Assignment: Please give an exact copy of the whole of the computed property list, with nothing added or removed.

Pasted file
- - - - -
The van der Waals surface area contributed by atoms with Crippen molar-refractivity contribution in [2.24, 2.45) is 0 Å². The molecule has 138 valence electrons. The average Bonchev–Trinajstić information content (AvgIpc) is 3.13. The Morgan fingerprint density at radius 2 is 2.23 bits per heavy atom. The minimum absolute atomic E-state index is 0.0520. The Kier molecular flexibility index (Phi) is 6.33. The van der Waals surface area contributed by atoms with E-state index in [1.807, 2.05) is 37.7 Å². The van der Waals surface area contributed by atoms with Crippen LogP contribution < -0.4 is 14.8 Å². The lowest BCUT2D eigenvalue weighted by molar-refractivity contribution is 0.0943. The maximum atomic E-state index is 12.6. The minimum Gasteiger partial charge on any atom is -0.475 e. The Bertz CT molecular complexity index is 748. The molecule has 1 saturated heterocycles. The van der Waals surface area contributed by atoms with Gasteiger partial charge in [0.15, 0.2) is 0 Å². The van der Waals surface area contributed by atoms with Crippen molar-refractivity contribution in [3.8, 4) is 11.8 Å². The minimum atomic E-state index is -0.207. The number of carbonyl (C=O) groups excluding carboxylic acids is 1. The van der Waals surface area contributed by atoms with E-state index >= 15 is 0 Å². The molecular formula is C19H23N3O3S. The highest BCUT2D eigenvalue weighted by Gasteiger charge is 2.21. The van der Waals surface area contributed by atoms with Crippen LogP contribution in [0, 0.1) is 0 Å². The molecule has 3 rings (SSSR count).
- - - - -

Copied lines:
The van der Waals surface area contributed by atoms with Crippen molar-refractivity contribution in [2.24, 2.45) is 0 Å². The molecule has 138 valence electrons. The average Bonchev–Trinajstić information content (AvgIpc) is 3.13. The Morgan fingerprint density at radius 2 is 2.23 bits per heavy atom. The minimum absolute atomic E-state index is 0.0520. The Kier molecular flexibility index (Phi) is 6.33. The van der Waals surface area contributed by atoms with E-state index in [1.807, 2.05) is 37.7 Å². The van der Waals surface area contributed by atoms with Crippen LogP contribution < -0.4 is 14.8 Å². The lowest BCUT2D eigenvalue weighted by molar-refractivity contribution is 0.0943. The maximum atomic E-state index is 12.6. The minimum Gasteiger partial charge on any atom is -0.475 e. The Bertz CT molecular complexity index is 748. The molecule has 1 saturated heterocycles. The van der Waals surface area contributed by atoms with Gasteiger partial charge in [0.15, 0.2) is 0 Å². The van der Waals surface area contributed by atoms with Crippen molar-refractivity contribution in [3.8, 4) is 11.8 Å². The minimum atomic E-state index is -0.207. The number of carbonyl (C=O) groups excluding carboxylic acids is 1. The van der Waals surface area contributed by atoms with E-state index >= 15 is 0 Å². The molecular formula is C19H23N3O3S. The highest BCUT2D eigenvalue weighted by Gasteiger charge is 2.21. The van der Waals surface area contributed by atoms with Crippen LogP contribution in [0, 0.1) is 0 Å². The molecule has 3 rings (SSSR count).